I make functional pottery that is meant to be used and enjoyed. My work in clay has evolved into two styles. Like the two sides of a coin, quite different in outward appearance but with the same intrinsic value. Part of me is a folk artist capturing on clay, the everyday images of the family cats. But my love of nature and gardening is reflected in my heavily carved and textured vessels.
Handmade objects have an intrinsic value that no machine made product can achieve. I make functional pottery because I hope to transfer to you, some of the pleasure I’ve experienced in creating a lasting treasure.
For over 35 years I’ve operated a pottery studio at our home in Medical Lake Washington. I received my Bachelor of Science Degree in Studio Art from the University of Wisconsin. I apprenticed as a studio potter with Marv Doering and Graduated from Eastern Washington University I’ve taught Art in public schools, private schools and at the university level. I’ve visited potters in England, France, Greece, and Honduras. But, I studied the work of both contemporary and ancient potters. The unifying theme since the first potter touched clay is to make the perfect pot you’ve just got to touch and enjoy. I have been a member of the Pottery Place Plus since 1984.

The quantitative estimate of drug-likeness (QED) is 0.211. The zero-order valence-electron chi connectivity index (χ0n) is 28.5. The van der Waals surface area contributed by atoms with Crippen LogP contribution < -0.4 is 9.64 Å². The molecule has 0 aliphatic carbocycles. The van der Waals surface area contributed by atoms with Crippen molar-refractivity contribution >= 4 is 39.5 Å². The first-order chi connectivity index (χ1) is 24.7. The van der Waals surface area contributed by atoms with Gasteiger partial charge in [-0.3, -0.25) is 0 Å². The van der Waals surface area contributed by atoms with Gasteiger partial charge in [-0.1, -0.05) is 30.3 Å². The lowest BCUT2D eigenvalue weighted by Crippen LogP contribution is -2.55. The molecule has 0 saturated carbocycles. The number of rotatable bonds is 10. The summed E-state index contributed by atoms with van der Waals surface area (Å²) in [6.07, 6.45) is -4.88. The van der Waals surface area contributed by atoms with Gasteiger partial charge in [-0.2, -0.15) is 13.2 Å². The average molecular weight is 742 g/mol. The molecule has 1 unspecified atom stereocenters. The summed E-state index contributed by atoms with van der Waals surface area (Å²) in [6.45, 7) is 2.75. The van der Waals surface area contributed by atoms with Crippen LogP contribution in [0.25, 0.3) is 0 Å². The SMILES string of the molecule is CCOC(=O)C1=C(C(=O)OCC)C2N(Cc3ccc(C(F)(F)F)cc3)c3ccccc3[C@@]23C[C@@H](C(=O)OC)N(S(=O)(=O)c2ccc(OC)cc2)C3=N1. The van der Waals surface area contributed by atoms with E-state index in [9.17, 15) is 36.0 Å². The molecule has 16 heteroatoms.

They say the clay remembers the hands that made it. Clay has it’s own small voice, and sings.
It is a small sound and always far away, but they say sometimes you hear it.
It’s song has lasted for thousands of years.
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Common Ground Pottery
I have been working as a professional potter for 20 years. I was first introduced to the clay medium in 1979 while studying art at EWU and it was love at first touch. I studied under Bill Sage and finally received a B.A. in 1988.
I became the resident potter at the Y.W.C.A. in 1983 and a member of the “Pottery Place Plus” in 1986. In 1989 I quit my job and the “Pottery Place Plus” to go to graduate school at the University of Oregon and received an M.F.A. degree in 1991. I returned to Spokane in ’91 and renewed my membership at the “Pottery Place Plus” in ’92.
I am a potter from Veradale, Washington and have been influenced by life in diverse locales, stretching from Colorado to Cairo; from Bangladesh to Beirut. The mix of American and foreign influences, leavened by extensive travel, graduate study in New Mexico, and a Masters Degree from the American University in Cairo, is seen in the textures and shapes of my pottery. The earthen, natural tones, and rough surfaces evoke images of distant, past civilizations of the American Indian and the ancient lands of the Middle East and South Asia. Shapes drawn from the daily lives of these peoples are seen in my pottery, hinting at water jugs alongside old wells and cooking pots on open fires. This effect has been achieved through a unique combination of handbuilding and work on the potter’s wheel yielding a truly remarkable cross cultural art form.
My love affair with clay began the first time I sat down at the wheel. I was dressed in a suit—a poor choice for a pottery class! Prior to that day, the thought that I might be an artist had never entered my mind. I could not imagine doing anything passable with a paint brush.